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“We were the geniuses that opened the bar in the middle of a pandemic, so that was the first obstacle we had to overcome,” Webb says. “We opened in June, and then the government shut down every bar in the state. The entire first year was a mess. But people started getting vaccinated, and we gathered momentum, week after week. We’ll now draw 150 or so people every Friday and Saturday night, and they’re outside having a blast, listening to great music, eating good burgers.”

In many ways, the bar’s success can be credited to Webb’s lifelong scholarly pursuit of drinking establishments. He grew up in East Dallas, where, as a toddler, his dad would bring him along to beer joints and dive bars. Webb would be plied with Dr Peppers in a red leather booth while his father played pool at Willie’s Lounge near Tenison Park. His parents would go to the Longhorn Ballroom on Saturday nights, or they’d drive to Fort Worth to dance at Panther Hall. The sagest advice Webb’s father ever gave him was, “One of these days you have to find your own beer joint to hang out in.” So he did.

Webb walked into Adair’s at the age of 18 with a friend who introduced him to the owner, R.L. Adair. In short order, R.L. gave him the nickname Spider and hired him to tend bar. “All my buddies hung out there, so I fulfilled my dad’s wishes for me,” Webb says. “I call the Gar Hole the bastard child of Adair’s and Luckenbach.”

Adair’s had a famous hamburger, so Webb hired Adolfo to create one, too. Luckenbach had an outdoor beer garden, so Webb built one behind the former bank building with the top of an old metal grain silo serving as a canopy. On Wednesday and Thursday nights, he has live music inside, but on Friday and Saturday nights, bands take to the bigger stage outside. For their first anniversary, Webb hosted a celebration of Lois Adair (who ran Adair’s with R.L. until his death in 1987, then kept at it on her own until 2006). He got Jack Ingram to play the shindig, and former Eleven Hundred Springs frontman Matt Hillyer opened.

“It is unbelievable that this place even exists, because it’s in the fastest-growing area in North Texas,” Webb says. “But you literally drive off Highway 121 1 mile, and you feel like you’ve gone back 50 years in time.”

Or more like 100. That’s just part of what makes this one of the best little roadhouses in Texas. It feels like at any moment Bonnie Parker could stride through the back door and past the safe she once plundered to order a whiskey neat at the bar. Annette wouldn’t bat an eye. She’d simply smile and ask, “Which kind?” 

Gar Hole, 106 Houston St., Anna, 469-301-6284. 1 hour from Dallas


A mimosa brunch with wagyu eggs Benedict and a side of tater tots probably isn’t your first thought when it comes to roadhouses, but it was chef Michael Scott’s. Several years ago, he was catering a Christmas party for a couple hundred people at a McMansion in Bartonville when a woman grabbed his arm. “You’ve got to meet Tim House,” she said. “He’s buying the old Bartonville Store.”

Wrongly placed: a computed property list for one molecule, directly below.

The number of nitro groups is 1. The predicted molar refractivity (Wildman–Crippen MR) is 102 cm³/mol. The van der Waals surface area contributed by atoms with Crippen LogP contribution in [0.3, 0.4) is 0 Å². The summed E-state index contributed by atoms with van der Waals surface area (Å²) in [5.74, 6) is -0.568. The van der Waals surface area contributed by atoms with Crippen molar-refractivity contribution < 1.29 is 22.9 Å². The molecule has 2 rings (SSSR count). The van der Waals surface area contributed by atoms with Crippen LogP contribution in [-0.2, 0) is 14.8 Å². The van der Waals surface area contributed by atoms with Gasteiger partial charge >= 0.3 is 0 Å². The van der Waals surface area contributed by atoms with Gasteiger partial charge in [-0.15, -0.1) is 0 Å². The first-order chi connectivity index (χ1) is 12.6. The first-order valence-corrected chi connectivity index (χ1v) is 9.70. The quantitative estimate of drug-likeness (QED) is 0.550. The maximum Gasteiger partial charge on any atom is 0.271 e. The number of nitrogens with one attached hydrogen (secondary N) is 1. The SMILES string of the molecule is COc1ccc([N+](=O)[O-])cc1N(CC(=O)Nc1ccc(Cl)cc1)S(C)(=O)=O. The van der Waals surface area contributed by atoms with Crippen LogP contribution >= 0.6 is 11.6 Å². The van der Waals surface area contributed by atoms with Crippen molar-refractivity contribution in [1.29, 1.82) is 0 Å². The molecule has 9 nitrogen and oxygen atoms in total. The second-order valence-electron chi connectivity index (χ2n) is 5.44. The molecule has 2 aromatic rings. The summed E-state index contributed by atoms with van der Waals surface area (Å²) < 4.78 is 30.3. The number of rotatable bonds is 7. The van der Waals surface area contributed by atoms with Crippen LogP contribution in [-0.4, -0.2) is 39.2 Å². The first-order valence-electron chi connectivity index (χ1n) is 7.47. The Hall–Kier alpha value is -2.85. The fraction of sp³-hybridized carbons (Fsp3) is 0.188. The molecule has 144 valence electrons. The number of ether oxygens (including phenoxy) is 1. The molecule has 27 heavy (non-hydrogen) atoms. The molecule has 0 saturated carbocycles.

The iconic white clapboard Bartonville Store, in one form or another, has sat at the crossroads of Jeter and McMakin for more than 140 years. The Jeters, McMakins, and Bartons settled the area in the mid-1800s, banking on the promise of a natural spring and the fact that the land was situated at the halfway point between Denton and Grapevine, Justin and Lewisville. 

Over the years, the town’s footprint has shrunk. To visitors, it may appear to be an odd, seemingly unzoned combination of sprawling suburban houses, horse paddocks, and patio and Jet Ski stores squeezed between the water towers of Lantana, Double Oak, and Argyle. But to Scott, who has a house here, it’s “6 square miles of paradise.” 

So, after their introduction at the party, Scott wanted to know House’s plans for the historic landmark. “I go, ‘What are you gonna do?’ He goes, ‘Barbecue.’ I said, ‘Well, you have fun with that.’ And then I said, ‘What about a high-end meat shop? I’m the corporate executive chef and sales manager for the Hunt family. I run their wagyu beef business.’ ” 

The iconic white clapboard Bartonville Store, in one form or another, has sat at the crossroads of Jeter and McMakin for more than 140 years. The Jeters, McMakins, and Bartons settled the area in the mid-1800s. 

Scott had been working as the corporate executive chef at Northwood Country Club when he first met Caroline Rose Hunt about five years ago. He would host what he jokingly calls “millionaire date nights,” serving up prime cuts of beef in the wine room for members and their guests. One night, a member showed up with a female companion who happened to know a thing or two about steaks.


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“The Hunts have been ranching for about 125 years,” Scott says. “Kenneth Braddock, their ranch manager, has been there 35 years. He ran a cow-calf operation using mostly Angus, some Brangus mix. And then they got into wagyu genetics about eight years ago.” Hunt was so impressed with Scott’s beef skills on the plate that she hired him to manage the product side of the new wagyu beef program for Rosewood Ranches. Their main product is F1 wagyu, a genetic blend of 50 percent wagyu and 50 percent Black Angus.